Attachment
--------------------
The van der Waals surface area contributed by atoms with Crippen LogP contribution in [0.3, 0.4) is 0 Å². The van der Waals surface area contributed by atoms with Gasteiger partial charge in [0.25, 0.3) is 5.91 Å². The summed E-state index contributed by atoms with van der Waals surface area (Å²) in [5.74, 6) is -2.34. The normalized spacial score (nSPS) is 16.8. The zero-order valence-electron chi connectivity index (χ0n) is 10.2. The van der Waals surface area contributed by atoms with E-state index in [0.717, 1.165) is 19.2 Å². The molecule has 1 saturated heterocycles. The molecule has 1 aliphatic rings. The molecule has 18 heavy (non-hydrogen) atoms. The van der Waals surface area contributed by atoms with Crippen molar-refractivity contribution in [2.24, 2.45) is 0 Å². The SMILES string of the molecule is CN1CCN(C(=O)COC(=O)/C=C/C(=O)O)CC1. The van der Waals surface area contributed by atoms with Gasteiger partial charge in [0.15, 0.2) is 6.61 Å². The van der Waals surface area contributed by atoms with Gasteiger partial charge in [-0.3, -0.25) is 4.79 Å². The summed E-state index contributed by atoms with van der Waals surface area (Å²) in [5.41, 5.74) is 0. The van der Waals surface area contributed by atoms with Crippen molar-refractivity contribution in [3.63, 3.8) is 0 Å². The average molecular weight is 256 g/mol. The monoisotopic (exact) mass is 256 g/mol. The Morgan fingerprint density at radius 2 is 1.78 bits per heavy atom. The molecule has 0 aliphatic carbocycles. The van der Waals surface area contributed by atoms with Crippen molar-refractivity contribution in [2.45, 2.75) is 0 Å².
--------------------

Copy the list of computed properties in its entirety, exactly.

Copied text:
The van der Waals surface area contributed by atoms with Crippen LogP contribution in [0.3, 0.4) is 0 Å². The van der Waals surface area contributed by atoms with Gasteiger partial charge in [0.25, 0.3) is 5.91 Å². The summed E-state index contributed by atoms with van der Waals surface area (Å²) in [5.74, 6) is -2.34. The normalized spacial score (nSPS) is 16.8. The zero-order valence-electron chi connectivity index (χ0n) is 10.2. The van der Waals surface area contributed by atoms with E-state index in [0.717, 1.165) is 19.2 Å². The molecule has 1 saturated heterocycles. The molecule has 1 aliphatic rings. The molecule has 18 heavy (non-hydrogen) atoms. The van der Waals surface area contributed by atoms with Crippen molar-refractivity contribution in [2.24, 2.45) is 0 Å². The SMILES string of the molecule is CN1CCN(C(=O)COC(=O)/C=C/C(=O)O)CC1. The van der Waals surface area contributed by atoms with Gasteiger partial charge in [0.15, 0.2) is 6.61 Å². The van der Waals surface area contributed by atoms with Gasteiger partial charge in [-0.3, -0.25) is 4.79 Å². The summed E-state index contributed by atoms with van der Waals surface area (Å²) in [5.41, 5.74) is 0. The van der Waals surface area contributed by atoms with Crippen molar-refractivity contribution in [3.63, 3.8) is 0 Å². The average molecular weight is 256 g/mol. The monoisotopic (exact) mass is 256 g/mol. The Morgan fingerprint density at radius 2 is 1.78 bits per heavy atom. The molecule has 0 aliphatic carbocycles. The van der Waals surface area contributed by atoms with Crippen molar-refractivity contribution in [2.45, 2.75) is 0 Å².